The teenage years are some of the most critical stages in the development of your child. It comes with many challenges including developing self-confidence and a personality.
Teens find themselves sampling various behavior patterns before settling down in life.
Along with all the challenges and worries that come with these years is learning how to drive. Teens in most states must get a license at 16, and spend many months learning and practicing their skills.
As a parent, it’s important to know how you can help them.
Styles of parenting allow you to establish ground rules of engagement with teenagers. At this stage, a guardian must play a very active role in reinforcing good behavior.
You are role model number one for your children. If you are a reckless driver, the response may pass onto the teenage driver. Therefore, observe traffic rules and etiquette. Pay attention to speed limits, car conditions, and focus while driving.
By so doing, the parents become a point of reference for teenagers to learn from. As you drive around with them, offer a few driving tips and remember to condemn drunk driving.
This is one area some parents avoid. Teen drivers possess little driving experience, and some of the reckless driving tendencies they have may be a mental or physical disorder, especially in regards to vision.
A session with a medical specialist may reveal problems you didn’t even know existed. An eye defect can easily be corrected with the help of medical sunglasses or a pair of spectacles.
Again, teen drivers must gain theoretical and practical experience. Training proves the most efficient method. They should be kept attending general driving refresher courses over a period of time, as well as have the chance to practice driving whenever possible.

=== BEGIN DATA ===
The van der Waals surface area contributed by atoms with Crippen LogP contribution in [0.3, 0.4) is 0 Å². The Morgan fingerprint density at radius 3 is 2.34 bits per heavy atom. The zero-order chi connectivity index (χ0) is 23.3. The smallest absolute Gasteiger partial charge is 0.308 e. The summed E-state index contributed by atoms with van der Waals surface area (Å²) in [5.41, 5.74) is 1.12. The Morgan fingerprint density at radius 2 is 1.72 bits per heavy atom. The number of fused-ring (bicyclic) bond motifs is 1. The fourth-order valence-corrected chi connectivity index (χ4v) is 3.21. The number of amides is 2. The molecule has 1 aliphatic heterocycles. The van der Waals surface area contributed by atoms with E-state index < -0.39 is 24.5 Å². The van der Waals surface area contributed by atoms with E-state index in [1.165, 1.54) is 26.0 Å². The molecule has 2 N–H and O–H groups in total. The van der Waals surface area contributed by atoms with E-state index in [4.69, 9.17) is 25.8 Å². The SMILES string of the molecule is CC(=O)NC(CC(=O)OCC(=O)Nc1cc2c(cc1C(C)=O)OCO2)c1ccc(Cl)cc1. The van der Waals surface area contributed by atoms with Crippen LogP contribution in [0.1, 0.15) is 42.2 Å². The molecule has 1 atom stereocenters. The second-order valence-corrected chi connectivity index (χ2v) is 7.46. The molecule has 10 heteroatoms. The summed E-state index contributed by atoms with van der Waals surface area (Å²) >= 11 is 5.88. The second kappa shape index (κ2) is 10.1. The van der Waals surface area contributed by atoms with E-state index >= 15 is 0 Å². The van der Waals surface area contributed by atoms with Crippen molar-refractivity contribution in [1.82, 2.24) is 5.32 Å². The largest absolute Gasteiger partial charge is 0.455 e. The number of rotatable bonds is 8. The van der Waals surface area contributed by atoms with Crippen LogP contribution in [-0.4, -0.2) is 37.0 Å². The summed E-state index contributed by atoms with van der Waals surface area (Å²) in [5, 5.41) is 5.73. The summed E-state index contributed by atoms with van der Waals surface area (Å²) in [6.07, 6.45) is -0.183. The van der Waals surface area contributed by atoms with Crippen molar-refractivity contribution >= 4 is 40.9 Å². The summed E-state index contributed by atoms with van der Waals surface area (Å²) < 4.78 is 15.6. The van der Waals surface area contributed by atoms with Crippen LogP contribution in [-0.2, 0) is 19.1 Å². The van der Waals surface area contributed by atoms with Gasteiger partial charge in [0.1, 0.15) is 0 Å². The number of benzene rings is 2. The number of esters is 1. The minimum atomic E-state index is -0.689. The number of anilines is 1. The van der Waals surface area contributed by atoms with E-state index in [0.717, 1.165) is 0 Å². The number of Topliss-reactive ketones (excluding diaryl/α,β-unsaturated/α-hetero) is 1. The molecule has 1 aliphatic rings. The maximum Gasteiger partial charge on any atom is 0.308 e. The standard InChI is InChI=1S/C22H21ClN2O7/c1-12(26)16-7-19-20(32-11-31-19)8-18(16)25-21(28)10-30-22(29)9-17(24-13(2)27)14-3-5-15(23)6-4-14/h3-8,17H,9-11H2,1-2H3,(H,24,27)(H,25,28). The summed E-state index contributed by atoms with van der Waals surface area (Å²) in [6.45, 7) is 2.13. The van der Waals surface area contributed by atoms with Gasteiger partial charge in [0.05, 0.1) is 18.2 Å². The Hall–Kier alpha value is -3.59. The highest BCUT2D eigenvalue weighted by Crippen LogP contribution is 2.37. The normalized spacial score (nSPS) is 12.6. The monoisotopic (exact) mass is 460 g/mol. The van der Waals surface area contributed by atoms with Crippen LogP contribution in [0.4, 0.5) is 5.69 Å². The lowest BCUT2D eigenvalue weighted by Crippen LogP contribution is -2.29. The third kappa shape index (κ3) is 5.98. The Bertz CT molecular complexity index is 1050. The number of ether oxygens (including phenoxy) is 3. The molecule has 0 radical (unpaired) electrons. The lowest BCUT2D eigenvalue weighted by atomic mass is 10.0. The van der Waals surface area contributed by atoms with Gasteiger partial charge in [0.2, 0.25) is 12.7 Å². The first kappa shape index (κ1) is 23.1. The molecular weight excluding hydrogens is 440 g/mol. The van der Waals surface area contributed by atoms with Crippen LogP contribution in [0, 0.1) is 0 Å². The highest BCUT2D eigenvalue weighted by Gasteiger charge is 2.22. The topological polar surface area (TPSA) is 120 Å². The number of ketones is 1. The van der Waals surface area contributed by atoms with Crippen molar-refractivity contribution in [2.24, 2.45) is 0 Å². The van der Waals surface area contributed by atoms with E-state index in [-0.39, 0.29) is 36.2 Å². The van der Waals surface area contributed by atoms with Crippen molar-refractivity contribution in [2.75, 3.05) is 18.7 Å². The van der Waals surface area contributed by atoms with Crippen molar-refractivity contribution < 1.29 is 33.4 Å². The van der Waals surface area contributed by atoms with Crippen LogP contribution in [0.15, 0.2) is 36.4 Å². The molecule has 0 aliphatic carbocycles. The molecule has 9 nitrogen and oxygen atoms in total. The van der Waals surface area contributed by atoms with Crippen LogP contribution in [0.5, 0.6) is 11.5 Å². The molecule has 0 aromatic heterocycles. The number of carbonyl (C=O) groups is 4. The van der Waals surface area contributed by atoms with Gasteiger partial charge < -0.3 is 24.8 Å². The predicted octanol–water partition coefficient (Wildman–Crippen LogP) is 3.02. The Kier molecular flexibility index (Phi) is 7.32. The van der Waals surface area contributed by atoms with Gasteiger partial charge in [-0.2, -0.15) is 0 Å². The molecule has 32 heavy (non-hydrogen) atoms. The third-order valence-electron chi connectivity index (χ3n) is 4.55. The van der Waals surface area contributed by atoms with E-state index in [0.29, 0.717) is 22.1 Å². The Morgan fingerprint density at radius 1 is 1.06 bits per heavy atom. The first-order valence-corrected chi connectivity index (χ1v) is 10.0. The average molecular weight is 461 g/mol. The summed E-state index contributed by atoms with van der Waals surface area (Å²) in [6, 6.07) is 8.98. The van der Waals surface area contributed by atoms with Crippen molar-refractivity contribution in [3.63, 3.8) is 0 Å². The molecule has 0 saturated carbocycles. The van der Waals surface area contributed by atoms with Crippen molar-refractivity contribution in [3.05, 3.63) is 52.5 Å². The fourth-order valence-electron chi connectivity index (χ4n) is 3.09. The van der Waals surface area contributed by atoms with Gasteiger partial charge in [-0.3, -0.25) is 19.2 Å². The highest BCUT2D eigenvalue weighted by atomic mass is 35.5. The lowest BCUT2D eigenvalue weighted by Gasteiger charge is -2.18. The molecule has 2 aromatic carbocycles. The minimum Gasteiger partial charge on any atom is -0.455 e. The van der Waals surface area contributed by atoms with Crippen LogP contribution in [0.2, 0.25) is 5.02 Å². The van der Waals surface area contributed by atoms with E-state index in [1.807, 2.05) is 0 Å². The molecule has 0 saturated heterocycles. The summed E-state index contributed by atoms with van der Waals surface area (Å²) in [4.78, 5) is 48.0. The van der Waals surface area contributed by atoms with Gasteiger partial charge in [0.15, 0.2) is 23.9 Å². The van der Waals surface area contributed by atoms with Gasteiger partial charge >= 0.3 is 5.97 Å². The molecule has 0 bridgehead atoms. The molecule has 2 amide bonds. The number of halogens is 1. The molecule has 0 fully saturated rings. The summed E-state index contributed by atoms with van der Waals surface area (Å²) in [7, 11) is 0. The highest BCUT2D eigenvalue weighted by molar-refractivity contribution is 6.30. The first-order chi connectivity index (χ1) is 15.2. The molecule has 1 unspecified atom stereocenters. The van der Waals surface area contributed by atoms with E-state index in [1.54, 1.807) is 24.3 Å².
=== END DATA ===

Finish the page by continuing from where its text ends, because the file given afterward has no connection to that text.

During these courses, teens must regularly review traffic rules and regulations and learn about the vices of reckless driving. They can also be fed with tips from experienced drivers to aid their thinking and problem-solving capacities while behind the wheel.
Just like positive reinforcement encourages good behavior, disciplinary action must be taken against errant teen drivers. At their age, they need to learn that all choices have resulting consequences, especially when behind the wheel.
There has to be a correctional system where driving offenders are identified early on and punished. According to personal injury attorney, Robert B Kornfeld, disciplinary measures may include revoking licenses, community service, and even juvenile incarceration.
These tips can help assist the struggle as you cope with your teen driver. Always remember that a teen is likely to run into trouble even when they have been trained properly.
Latest posts by Brooke Chaplan (see all)
- At-Home Whitening Tricks to Get a Better Smile - September 12, 2016
- From Scratch: How to Make Better Bread at Home - September 9, 2016
- Contact Care: How to Help Your Kids Adjust to Life Without Glasses - August 19, 2016